More than one in every ten schoolchildren suffers from a transient tic disorder, and 1% have a particular type of tic disorder known as Tourette syndrome. In this issue of Deutsches Ärzteblatt International, Andrea G. Ludolph of the Universitätsklinikum Ulm and her coauthors report on the available modes of diagnosis and treatment for these disorders (Dtsch Arztebl Int 2012; 109(48): 821).
Tic disorders usually take a benign course; in about 90% of patients, the tics regress spontaneously in adolescence. Specific treatment is indicated only if the tics are severe or cause evident psychosocial stress. On the other hand, 80% to 90% of all patients with Tourette syndrome have comorbid disorders such as attention deficit—hyperactivity disorder, depression, anxiety, or obsessive-compulsive disorder. These comorbidities often impair patients' quality of life more than the tics themselves do, and their treatment is, therefore, a priority.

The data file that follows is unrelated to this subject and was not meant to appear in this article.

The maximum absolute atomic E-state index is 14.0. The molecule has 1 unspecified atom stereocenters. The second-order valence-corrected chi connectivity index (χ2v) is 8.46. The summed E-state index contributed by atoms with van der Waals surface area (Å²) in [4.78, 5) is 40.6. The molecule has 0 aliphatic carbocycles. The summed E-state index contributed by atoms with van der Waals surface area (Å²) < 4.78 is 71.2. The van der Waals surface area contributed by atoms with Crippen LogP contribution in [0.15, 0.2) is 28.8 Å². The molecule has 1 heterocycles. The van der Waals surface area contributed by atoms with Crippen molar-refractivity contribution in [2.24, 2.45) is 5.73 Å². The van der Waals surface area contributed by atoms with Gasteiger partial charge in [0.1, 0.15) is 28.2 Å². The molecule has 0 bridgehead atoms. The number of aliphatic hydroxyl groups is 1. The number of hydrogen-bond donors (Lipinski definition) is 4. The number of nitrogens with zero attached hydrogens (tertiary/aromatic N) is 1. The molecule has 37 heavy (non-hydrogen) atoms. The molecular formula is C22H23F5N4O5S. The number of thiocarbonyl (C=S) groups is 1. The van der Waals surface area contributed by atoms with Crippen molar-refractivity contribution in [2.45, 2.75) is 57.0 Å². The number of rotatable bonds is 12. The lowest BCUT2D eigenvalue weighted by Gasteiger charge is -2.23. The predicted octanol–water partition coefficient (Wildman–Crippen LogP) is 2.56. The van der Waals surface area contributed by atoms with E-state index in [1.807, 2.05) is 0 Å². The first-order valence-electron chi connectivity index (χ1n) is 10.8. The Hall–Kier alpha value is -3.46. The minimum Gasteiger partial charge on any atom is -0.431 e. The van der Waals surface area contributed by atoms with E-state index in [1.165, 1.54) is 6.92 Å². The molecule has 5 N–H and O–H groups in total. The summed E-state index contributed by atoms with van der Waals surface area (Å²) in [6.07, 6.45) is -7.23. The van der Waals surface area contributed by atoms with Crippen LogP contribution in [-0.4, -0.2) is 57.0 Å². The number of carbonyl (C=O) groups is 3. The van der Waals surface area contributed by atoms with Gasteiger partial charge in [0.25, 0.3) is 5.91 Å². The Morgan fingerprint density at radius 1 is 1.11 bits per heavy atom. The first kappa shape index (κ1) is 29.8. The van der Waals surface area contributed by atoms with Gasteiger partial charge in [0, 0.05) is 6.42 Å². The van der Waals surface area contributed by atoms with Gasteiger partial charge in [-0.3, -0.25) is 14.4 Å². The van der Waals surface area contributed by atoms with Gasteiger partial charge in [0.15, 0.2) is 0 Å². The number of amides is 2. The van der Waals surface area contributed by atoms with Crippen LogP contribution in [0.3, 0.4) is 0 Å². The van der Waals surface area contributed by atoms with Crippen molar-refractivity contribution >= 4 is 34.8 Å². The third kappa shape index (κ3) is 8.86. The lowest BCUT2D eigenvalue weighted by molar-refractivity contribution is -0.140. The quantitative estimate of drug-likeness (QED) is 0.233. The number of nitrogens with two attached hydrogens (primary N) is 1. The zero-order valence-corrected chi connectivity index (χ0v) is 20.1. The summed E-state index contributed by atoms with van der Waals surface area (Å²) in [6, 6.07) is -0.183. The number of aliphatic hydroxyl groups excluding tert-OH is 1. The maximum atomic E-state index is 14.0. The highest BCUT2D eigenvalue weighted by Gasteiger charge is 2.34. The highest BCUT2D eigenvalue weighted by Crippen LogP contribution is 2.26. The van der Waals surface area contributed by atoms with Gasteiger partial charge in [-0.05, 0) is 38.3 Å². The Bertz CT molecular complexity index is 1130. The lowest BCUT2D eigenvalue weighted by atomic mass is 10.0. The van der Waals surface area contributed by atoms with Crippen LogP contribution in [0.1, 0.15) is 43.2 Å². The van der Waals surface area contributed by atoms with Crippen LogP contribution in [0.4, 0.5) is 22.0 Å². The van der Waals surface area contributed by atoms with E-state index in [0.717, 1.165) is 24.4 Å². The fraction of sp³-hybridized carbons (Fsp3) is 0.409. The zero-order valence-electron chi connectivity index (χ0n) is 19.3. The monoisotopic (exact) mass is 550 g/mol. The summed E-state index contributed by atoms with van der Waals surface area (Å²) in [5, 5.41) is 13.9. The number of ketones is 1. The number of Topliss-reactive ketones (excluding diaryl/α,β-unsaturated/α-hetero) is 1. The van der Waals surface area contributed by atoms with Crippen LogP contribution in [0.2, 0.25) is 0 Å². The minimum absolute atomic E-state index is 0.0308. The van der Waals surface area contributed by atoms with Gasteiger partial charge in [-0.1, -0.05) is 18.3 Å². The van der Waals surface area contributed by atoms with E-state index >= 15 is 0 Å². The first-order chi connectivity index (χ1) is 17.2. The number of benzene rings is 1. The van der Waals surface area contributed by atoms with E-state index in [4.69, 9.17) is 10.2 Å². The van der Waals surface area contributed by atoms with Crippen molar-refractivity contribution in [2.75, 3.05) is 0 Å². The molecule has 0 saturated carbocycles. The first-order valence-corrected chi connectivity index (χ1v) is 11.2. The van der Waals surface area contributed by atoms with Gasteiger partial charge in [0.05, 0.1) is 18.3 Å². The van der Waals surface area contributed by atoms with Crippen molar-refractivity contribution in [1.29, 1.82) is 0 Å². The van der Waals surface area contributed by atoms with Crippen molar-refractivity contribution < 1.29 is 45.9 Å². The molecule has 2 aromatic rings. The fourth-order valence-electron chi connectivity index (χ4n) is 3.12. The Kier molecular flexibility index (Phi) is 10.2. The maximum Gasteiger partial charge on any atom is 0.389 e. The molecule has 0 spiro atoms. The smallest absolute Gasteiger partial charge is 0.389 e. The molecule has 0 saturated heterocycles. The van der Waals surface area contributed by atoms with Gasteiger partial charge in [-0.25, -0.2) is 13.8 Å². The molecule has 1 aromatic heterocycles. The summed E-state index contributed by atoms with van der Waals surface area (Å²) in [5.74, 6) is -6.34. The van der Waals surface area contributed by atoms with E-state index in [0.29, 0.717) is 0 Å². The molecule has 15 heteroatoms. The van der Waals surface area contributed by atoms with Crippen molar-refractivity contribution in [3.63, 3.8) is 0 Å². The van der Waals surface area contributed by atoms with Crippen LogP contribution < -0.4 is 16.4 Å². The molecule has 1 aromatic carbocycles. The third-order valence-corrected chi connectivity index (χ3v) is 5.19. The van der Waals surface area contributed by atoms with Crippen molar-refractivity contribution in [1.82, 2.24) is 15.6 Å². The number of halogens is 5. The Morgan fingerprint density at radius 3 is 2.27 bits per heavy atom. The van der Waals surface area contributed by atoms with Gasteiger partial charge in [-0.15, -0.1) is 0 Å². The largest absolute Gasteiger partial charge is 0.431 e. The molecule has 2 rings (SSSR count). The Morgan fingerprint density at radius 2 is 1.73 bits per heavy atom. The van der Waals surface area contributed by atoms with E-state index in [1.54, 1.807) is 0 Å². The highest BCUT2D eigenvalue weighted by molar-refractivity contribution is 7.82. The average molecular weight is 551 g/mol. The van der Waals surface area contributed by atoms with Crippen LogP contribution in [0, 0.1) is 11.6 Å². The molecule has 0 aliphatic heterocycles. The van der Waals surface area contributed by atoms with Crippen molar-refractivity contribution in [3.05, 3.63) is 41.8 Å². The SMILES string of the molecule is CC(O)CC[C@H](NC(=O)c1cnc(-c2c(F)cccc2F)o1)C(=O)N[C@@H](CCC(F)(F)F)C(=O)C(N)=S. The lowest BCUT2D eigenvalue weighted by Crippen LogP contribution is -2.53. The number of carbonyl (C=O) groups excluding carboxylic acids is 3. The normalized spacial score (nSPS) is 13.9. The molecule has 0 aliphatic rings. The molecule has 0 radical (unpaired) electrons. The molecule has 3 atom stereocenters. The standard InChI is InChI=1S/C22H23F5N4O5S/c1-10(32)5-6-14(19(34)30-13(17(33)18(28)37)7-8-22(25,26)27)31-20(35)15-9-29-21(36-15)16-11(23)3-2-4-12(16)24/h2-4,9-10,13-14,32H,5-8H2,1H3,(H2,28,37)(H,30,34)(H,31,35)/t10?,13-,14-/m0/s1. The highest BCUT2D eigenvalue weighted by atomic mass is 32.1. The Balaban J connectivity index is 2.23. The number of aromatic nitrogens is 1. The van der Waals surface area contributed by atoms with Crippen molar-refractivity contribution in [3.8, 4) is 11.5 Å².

At present, tics cannot be cured, nor is there any treatment aimed at their cause, which remains unknown. Moreover, there is no available treatment that can improve all of the potential symptoms of Tourette syndrome simultaneously while also treating all of its comorbidities. Atypical neuroleptic drugs are the agents of first choice in the treatment of tics, but, before any drug treatment is begun, all patients should first undergo a trial of behavior therapy, whose beneficial effect has been documented by sound scientific evidence. The state of the evidence regarding pharmacotherapy for Tourette syndrome is still poor.
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